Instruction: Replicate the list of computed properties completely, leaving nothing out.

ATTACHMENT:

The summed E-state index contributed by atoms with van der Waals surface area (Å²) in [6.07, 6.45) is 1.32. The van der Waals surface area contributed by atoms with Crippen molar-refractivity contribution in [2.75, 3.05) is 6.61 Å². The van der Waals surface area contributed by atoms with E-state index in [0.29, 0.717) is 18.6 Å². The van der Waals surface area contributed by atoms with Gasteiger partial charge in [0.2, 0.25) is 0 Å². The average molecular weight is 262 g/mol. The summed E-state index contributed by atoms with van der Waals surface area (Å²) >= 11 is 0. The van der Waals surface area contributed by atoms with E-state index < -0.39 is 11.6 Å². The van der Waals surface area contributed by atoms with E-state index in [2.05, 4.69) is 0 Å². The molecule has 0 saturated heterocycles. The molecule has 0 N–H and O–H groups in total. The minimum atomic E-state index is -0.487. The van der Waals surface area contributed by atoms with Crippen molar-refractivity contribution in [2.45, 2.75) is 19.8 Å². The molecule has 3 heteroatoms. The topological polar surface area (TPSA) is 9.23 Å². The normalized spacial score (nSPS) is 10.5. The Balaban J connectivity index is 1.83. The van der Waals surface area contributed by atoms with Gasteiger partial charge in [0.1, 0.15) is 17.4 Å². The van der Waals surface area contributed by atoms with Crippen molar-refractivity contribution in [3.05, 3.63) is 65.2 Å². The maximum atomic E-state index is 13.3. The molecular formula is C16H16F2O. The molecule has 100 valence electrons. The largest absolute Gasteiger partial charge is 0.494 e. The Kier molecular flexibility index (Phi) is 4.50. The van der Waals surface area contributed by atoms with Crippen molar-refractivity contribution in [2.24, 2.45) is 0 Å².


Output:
The summed E-state index contributed by atoms with van der Waals surface area (Å²) in [6.07, 6.45) is 1.32. The van der Waals surface area contributed by atoms with Crippen molar-refractivity contribution in [2.75, 3.05) is 6.61 Å². The van der Waals surface area contributed by atoms with E-state index in [0.29, 0.717) is 18.6 Å². The van der Waals surface area contributed by atoms with Gasteiger partial charge in [0.2, 0.25) is 0 Å². The average molecular weight is 262 g/mol. The summed E-state index contributed by atoms with van der Waals surface area (Å²) >= 11 is 0. The van der Waals surface area contributed by atoms with E-state index < -0.39 is 11.6 Å². The van der Waals surface area contributed by atoms with E-state index in [2.05, 4.69) is 0 Å². The molecule has 0 saturated heterocycles. The molecule has 0 N–H and O–H groups in total. The minimum atomic E-state index is -0.487. The van der Waals surface area contributed by atoms with Crippen molar-refractivity contribution in [2.45, 2.75) is 19.8 Å². The molecule has 3 heteroatoms. The topological polar surface area (TPSA) is 9.23 Å². The normalized spacial score (nSPS) is 10.5. The Balaban J connectivity index is 1.83. The van der Waals surface area contributed by atoms with Gasteiger partial charge in [0.1, 0.15) is 17.4 Å². The van der Waals surface area contributed by atoms with Crippen molar-refractivity contribution in [3.05, 3.63) is 65.2 Å². The maximum atomic E-state index is 13.3. The molecular formula is C16H16F2O. The molecule has 100 valence electrons. The largest absolute Gasteiger partial charge is 0.494 e. The Kier molecular flexibility index (Phi) is 4.50. The van der Waals surface area contributed by atoms with Crippen molar-refractivity contribution in [2.24, 2.45) is 0 Å².